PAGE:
Right? This is important, because I think we’re, I’m starting to see, for some reason, a little bit of pushback out there in the world about the buyers journey and things like that, for the reasons that you just outlined, there were no it doesn’t follow all the time, the same path. That’s true. But it doesn’t mean that this isn’t still extremely relevant. The fact is, is if you don’t have this, you’re going to have a list of, of 20 different things and be like, what do we do? I’ll give you a perfect example. Two weeks ago, a client said, gosh, now we’re adding on video and this and this, are we going to be okay doing all these things. And we sat down, and we did a customer journey marketing hourglass session, where we put everything in its proper place. And then suddenly, can you breathe a little bit more seeing this, he was, hey, now I get it. I think for people who are pushing back against this, because oh, we don’t follow that. They just come here and they buy stuff. Even if that were true, I think it’s better to cover all of your basis, and to be hitting all of those marks on the seven steps so that you’re not leaving anything through the cracks. If you’re a complacent industry, like accounting, accounting is like the most complacent marketing industry there is. People don’t leave accounting firms for hardly anything unless they screw up. If you are a firm, a competing firm that sends that prospects of accounting firm, a ongoing content that takes them through a little bit of a journey, they’re going to start to take notice and go, Why doesn’t my firm do that? Why doesn’t my firm ever asked me these questions? Why doesn’t my firm bring ideas to me, all they do is just give me stuff that I asked for, maybe I should start talking to these guys. It’s happened before we’ve all seen it. And suddenly, when you’re not going to get there unless you follow the customer journey. And if you follow it, you may get in the door, and suddenly, you’ll be the exception to the rule. You’ll get them to switch.
It doesn’t take a whole lot for somebody to decide that they want to change. If they feel neglected in any way. For whatever reason. With an accountant, for example, that’s pretty easy, because most of the conversations revolve around very set timeframes around taxes, tax planning, you know, tax preparation, things like that. What happens throughout the rest of the year? Who knows what happens to make somebody dissatisfied or have a question? You’ve got them out of a regular journey to stay in contact with people, even with existing customers, because they’re still looking to buy. They make a buying decision all the time. And they may choose to keep coming back and being your recurring customer or client. But they’re making a buyer’s decision over and over and over again. You can’t neglect that. So, by the way, Dan, I got to give a shout out I love the Shatner that you just wrote went into what did I do?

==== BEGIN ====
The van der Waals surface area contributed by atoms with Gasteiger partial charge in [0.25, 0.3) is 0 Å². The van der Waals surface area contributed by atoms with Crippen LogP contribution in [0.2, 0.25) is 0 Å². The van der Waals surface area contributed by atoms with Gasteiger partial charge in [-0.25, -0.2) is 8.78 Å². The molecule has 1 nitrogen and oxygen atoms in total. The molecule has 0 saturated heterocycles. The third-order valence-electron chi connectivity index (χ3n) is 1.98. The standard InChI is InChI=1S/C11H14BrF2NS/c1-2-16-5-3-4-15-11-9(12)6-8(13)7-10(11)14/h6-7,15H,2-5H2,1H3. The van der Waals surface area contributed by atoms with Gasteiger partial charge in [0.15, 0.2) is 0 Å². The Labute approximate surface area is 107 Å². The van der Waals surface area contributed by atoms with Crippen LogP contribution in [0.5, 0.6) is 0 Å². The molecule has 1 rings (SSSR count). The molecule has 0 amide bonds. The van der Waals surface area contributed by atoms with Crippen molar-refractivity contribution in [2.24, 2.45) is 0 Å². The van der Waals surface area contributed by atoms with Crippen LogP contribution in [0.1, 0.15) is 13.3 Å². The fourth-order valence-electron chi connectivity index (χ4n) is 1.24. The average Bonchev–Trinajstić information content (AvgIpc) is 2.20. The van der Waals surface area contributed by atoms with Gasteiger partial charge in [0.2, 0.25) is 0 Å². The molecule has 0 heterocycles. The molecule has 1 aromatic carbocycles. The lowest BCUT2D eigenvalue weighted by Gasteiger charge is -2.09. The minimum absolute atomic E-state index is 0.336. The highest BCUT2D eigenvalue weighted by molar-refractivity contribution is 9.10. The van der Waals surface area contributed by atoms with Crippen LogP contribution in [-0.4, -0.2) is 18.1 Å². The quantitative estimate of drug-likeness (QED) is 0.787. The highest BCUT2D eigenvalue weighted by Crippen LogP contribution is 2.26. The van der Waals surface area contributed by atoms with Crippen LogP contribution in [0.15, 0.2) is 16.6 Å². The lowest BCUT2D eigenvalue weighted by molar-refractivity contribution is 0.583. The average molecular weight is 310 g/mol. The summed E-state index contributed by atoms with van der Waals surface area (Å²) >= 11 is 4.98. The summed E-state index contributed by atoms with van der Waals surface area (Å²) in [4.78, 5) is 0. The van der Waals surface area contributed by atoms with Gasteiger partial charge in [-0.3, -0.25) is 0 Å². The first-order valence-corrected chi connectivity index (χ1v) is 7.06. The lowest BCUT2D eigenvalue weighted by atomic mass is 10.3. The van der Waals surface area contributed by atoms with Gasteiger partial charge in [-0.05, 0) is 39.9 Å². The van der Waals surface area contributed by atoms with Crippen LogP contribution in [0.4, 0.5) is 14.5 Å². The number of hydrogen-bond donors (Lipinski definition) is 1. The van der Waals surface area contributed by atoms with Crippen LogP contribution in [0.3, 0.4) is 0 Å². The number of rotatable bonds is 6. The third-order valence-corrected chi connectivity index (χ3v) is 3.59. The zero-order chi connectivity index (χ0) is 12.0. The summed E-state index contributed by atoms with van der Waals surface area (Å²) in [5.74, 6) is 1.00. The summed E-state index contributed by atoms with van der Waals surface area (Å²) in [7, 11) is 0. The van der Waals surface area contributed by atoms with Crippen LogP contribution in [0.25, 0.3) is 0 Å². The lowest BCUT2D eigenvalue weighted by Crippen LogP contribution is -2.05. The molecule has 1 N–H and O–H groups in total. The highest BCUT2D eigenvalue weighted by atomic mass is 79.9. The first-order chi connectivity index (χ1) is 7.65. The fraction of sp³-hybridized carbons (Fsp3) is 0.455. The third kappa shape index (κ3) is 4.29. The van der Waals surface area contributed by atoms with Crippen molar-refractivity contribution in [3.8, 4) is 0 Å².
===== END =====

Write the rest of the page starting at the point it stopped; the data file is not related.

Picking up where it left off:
Talking about? Oh, did I? Oh, is that no.
That’s why I was grinning are trying to not laugh that was Shatner, this is just an episode of embarrassing things for me. Doing Shatner. This is so good. I’m a huge Shatner fan.
All right, well, then it was worth it.
It’s all good. With that, Dan, you mentioned those people on LinkedIn that just kind of essentially barge into your office, if you will. Hi, how you doing? Can we make time to talk about this? You know, ABC thing I have for you that can’t live without? In that vein, do you find that a lot of business owners want their customers to just kind of jump past all the stages and just go right to buy? And if you do Okay, so you do it so awesome. So I had to counsel them back to reality. And they have to follow these steps. They can’t just say “hi buy for me right now.”
Yeah, I get that a lot before the end.
Yeah, I paid for that. Where’s my customers?
Yeah. I’m laughing through my pain. Yes. The they definitely feel I mean, I’ll give you an exam. Gosh, I need more beer clients. This was fun. But the there I had a beer client years ago, before I did this thing that I do today, their thing was, as long as somebody sees our beer on the shelf, and they try it once, we never have to do anything again, they’ll try it once, then they’ll keep buying it. And we’ll be good. We don’t need to do anything. Not exactly. Because guess what, there’s a lot of stuff that you could be doing to increase the loyalty and the awareness? And what about some gifts that you could give those people who are loyal purchasers of your beer? What about inviting them to a special tasting of your newest craft brew? VIP experience? All of these things are part of the journey that get neglected is the post initial purchase. So I see this a lot in simple sale. But I also see it in complex sale to is, oh, they’re going to get how different we are. No, they’re not. Sometimes they say, Oh, well, our law firm has been around for a long time. So once they come here, they’ll see seriously, you’re going to rest on that. No, that’s, that’s ridiculous. You need to be able to articulate to them not only what it is going to mean for them to be a client for their initial challenge. But what it’s going to mean to have a relationship with them long term. And the customer journey is awesome for that. It helps you plan for how am I going to keep this person happy for years to come? I just think that’s amazing when you can kind of master that.